As Boy 4 still does not object to being dressed up like a dolly, I have decided to make the most of it, especially as there may only be a few more months left before he really starts to resist! Last week I took him off to visit our local fabric shop to let him choose some stuff to make him some dungarees and some more little trousers.
Last time I made him dungarees was 2 whole years ago! You can read that post here. Where does the time go? I used a pattern to make them, mainly because I was worried about messing them up and the fabric was expensive.
I could pretend that it was all plain sailing and as easy as pie, and that I whipped up a pair of dungarees without any trouble at all. If I said that this was the case, I would be lying. Sometimes when you make stuff without a pattern (and even with a pattern!), things go a bit wrong. However, the problems I encountered were all fixable, so I hope this post shows that things don’t always go according to plan, but some creative thinking is often all that is needed to turn around a potential sewing disaster.
How to Make Toddler Dungarees Without a Pattern
You Will Need: paper and pencil (greaseproof paper or newspaper are best, but normal A4 printer paper is fine), 1 – 1.5 m cotton fabric depending on the size of the child, 2 buttons, elastic, usual sewing supplies.
To Make the Pattern
1. Find a pair of trousers that fit your child well. I used a pair of pyjama bottoms.
4. Pin the fabric and cut out. You will need 2 for the front and 2 for the back.
5. For the bib, I held a piece of A4 paper up against Boy 4 and quickly drew where the buttons would need to go. From this it was possible to work out where the top and the edges of the bib would need to be. To make it symmetrical, I folded the paper in half before cutting.
3. Did you forget to add an extra bit at the back for the casing? Never mind. So did I!
4. Pin the bib to the top of the trousers front section with the right sides together and the centre aligned. Sew. Press the seam downwards. Top stitch across the top of the trousers. This will help to reinforce the seam holding the bib to the trousers, and also hem the top of the front of the trousers.
5. Pin the two trouser sections together. Starting at the leg end, sew the side seams, then the inside seam. There will be an extra bit at the top of the back section. This is for the casing for the elastic. If you forgot to add an extra bit when you were cutting out, don’t worry! Go back to step 3, it’s still fixable!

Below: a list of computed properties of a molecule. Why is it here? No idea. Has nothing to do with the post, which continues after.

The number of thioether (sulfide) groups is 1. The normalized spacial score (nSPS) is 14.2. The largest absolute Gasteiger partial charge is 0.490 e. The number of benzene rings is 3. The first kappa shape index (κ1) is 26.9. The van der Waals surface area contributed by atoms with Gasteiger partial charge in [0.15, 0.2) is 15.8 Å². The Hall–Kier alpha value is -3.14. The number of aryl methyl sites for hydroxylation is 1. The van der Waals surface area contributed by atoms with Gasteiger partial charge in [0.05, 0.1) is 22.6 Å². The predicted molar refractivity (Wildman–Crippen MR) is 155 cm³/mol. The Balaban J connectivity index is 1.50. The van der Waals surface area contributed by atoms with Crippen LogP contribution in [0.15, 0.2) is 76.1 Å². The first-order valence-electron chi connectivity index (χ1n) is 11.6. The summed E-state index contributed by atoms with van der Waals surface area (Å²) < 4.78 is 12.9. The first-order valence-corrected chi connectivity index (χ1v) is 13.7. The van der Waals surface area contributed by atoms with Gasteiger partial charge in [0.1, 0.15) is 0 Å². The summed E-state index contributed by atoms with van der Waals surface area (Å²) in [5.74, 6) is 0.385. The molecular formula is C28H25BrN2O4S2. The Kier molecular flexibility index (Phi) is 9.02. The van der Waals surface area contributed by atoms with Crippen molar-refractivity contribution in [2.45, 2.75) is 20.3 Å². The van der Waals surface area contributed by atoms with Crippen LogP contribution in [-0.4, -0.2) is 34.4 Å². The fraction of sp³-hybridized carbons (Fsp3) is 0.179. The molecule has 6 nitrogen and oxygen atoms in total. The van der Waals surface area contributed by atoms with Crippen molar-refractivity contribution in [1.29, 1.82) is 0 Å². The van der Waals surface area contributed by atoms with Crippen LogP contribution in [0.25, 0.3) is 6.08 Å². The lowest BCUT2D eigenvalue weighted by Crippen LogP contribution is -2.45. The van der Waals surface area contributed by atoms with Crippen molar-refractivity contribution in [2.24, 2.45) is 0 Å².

6. Press the side seams open. Unless you have one of those skinny little extra ironing boards, this could be tricky. Pressing it with your finger will probably do the job. Fold the raw edges at the side of the casing inwards. Sew.
7. Fold the casing over, folding the raw edge underneath. Pin, then sew. I know my casing looks huge! When I had cut out the pieces, I knew that there was no way the trouser bits would cover Boy 4’s chubby little bum so the casing serves as an extra bit to make them big enough!
8. Work out how much elastic you will need for the back of the trousers. I measured the elastic against Boy 4 while he was asleep! Thread the elastic through the casing. The easiest way to do this is to put a safety pin in one end of the elastic and wiggle it through. Pin it in place. Don’t sew it just yet!
9. Lay out the straps and pin them where you want them to cross over. Sew them together. Pin to the back of the dungarees on the wrong side, checking that each strap is the same distance from the centre seam.
10. Unpin the elastic and sew the straps on, taking care not to sew over the casing. Also I would recommend getting the safety pin right out of the way. On my first attempt I did not. Thankfully I only ended up with messy stitches and not a broken sewing machine!
11. Rethread the elastic. Pin, then sew over the ends a few times to hold.
13. Wrestle your toddler into the dungarees. Work out where the buttons need to go on the straps and pin (or mark with chalk if they are very wriggly!) the hem of the trouser legs.
I found that the trousers were far too big! Did I mention that I’m paranoid about things being too small? I added some more elastic to the front between the side seams and the bib, but they were still huge. In the end I resorted to tucks between the bib and the side seam. They are a little bit clownlike but at least Boy 4’s trousers won’t be draughty!
- Don’t forget to add seam allowances.
- You may need to allow a bit more fabric if your little person wears cloth nappies.
- If the bits look huge, they are probably the right size! If they are too big it is usually easy enough to make things smaller.
- When sewing the inside leg, start at the middle seam and do one leg, then go back to the middle seam and sew up the other leg. That way the seams will match.
- Clipping the curved seams will make the leg seams less likely to look wrinkly.
- Keeping some extra fabric in the trouser legs and the straps, and some extra elastic will allow you to adjust the dungarees as your child grows. All you’ll have to do is move the buttons, let down the trousers and let out some of the elastic. This is especially good if the dungarees turn out to be very cute!
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